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Last updated: July 18. 2013 10:58PM - 104 Views
Bailey Richards
Staff Reporter



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VIPER — While some in Perry County continue to wonder when they will be getting access to city water, Judge-Executive Denny Ray Noble said that while he expects to have water to many of the remaining areas in the next few years, some homes may have difficulty ever getting water.


Waterline extension has been a priority for many years for both the county and city governments and concerned citizens, though the layout of some areas of the county may make it cost prohibitive for everyone to ever be able to get public water. However, one local woman said that her road has water on all sides, but has still not made it to her street.


Chrystal Holland lives on Upper River Road in Viper where waterlines have been brought to most of the streets around her. Her home and those of her neighbors, however, have yet to be served.


“We have water on both ends of our road, but they didn’t bring it on to us from either end,” said Holland.


She said for herself and her neighbors, the lack of a clean, dependable water supply has been a huge problem for several years. She currently uses an underground well, but like many in the area dependent on wells, Holland’s water is unfit to drink or cook with, and she is forced to wash her laundry at her mother’s house so her clothes aren’t ruined.


“We can’t drink the water at our house,” she said. “I have to buy water every week to drink and to cook with.”


Judge Noble said that he hopes that around 90 percent of the county will have access to city water after the latest round of water projects is completed. This should include Upper River Road, although Holland said she has been told it may not happen.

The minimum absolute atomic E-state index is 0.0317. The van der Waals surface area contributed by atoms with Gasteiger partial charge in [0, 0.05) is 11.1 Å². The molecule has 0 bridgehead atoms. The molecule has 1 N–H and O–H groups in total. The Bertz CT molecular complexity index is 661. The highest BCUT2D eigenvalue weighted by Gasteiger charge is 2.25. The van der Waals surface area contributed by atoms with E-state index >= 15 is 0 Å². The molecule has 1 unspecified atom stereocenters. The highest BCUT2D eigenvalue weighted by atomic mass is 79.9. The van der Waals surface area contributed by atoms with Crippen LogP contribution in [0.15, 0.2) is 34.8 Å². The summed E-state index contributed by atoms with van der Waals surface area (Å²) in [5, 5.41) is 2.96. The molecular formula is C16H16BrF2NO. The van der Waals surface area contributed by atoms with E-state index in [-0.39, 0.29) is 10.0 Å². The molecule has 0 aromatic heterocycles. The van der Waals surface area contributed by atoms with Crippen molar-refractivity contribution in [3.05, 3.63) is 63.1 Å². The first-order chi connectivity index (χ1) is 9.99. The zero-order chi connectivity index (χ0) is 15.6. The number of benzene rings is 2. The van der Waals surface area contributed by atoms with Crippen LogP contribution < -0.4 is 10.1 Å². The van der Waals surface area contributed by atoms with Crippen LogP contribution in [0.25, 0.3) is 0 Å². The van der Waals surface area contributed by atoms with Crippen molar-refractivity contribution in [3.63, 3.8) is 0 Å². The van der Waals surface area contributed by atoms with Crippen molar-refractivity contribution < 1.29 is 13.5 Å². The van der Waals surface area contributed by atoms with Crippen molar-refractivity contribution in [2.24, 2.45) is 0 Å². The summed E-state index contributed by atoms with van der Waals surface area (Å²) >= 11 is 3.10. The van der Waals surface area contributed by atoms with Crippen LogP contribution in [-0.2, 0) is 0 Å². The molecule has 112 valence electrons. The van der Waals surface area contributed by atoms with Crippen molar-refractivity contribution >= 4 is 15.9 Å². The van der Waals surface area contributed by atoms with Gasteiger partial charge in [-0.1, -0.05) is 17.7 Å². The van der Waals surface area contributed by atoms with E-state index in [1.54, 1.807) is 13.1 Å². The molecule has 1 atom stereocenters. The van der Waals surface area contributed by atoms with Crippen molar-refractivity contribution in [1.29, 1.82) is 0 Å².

The fear that Noble currently has, and according to Holland he has also expressed to her, is that officials will not be able to reach this 90 percent mark if the coal severance money that has been allocated for water projects does not come through due to the declining coal industry. Coal severance taxes are typically used to build infrastructure, like waterlines, in the counties where the coal is mined, and are collected based upon the amount of coal being mined. When coal production declines, so too will the amount of severance taxes.


“I went to the fiscal court meeting and I asked the judge when we would be getting water, and I was told the same thing that all my neighbors have been told. We were the next on the list and we would get water if they got coal severance money,” said Holland.


Noble claimed that despite the fear of losing out on coal severance, Perry County is in good shape to get most of their water projects completed.


“Right now we are lucky,” said Noble. “By the time I get the Abandoned Mines projects done, and if we are lucky enough to get this next round of coal severance, we will probably be at over 90 percent complete with water.”


Unfortunately, this will leave the final 10 percent in a difficult spot to get access to city water. As more money is being cut from the coal counties, the harder it will be to complete water projects, especially difficult projects like many of those could be.


“The problem we have got is that there are probably six percent of the people that live high on the hill, and there is probably only one home or two homes and it is maybe a mile up to them,” said Noble.


These homes can be costly to the county and the city to get water to, and often times the water bill will not cover the cost of getting the water to the home on a monthly basis.


“It is hard for them to spend two dollars and only get one,” said Noble. “They can’t spend $50 a month pumping water to two homes on the top of a mountain and only get 24.”


Noble said he is not unsympathetic to these people since often they are some of the ones who need water most.


“I know that is the people that really need it because they are at the top of the hill and it is hard for them to get water,” said Noble. “But the cost not just to run the lines for the county, but the cost for the city to pump that water to them is a very large cost.”


Despite these few homes that may be left waiting for water until more funding options can be found, several homes will be hooked up within the next two years using funds that have currently been allocated. Some of these homes will be in Docks Hollow, Lewis Hollow, Fort Branch, and Upper River Road. The county is also currently working on areas in Leatherwood.





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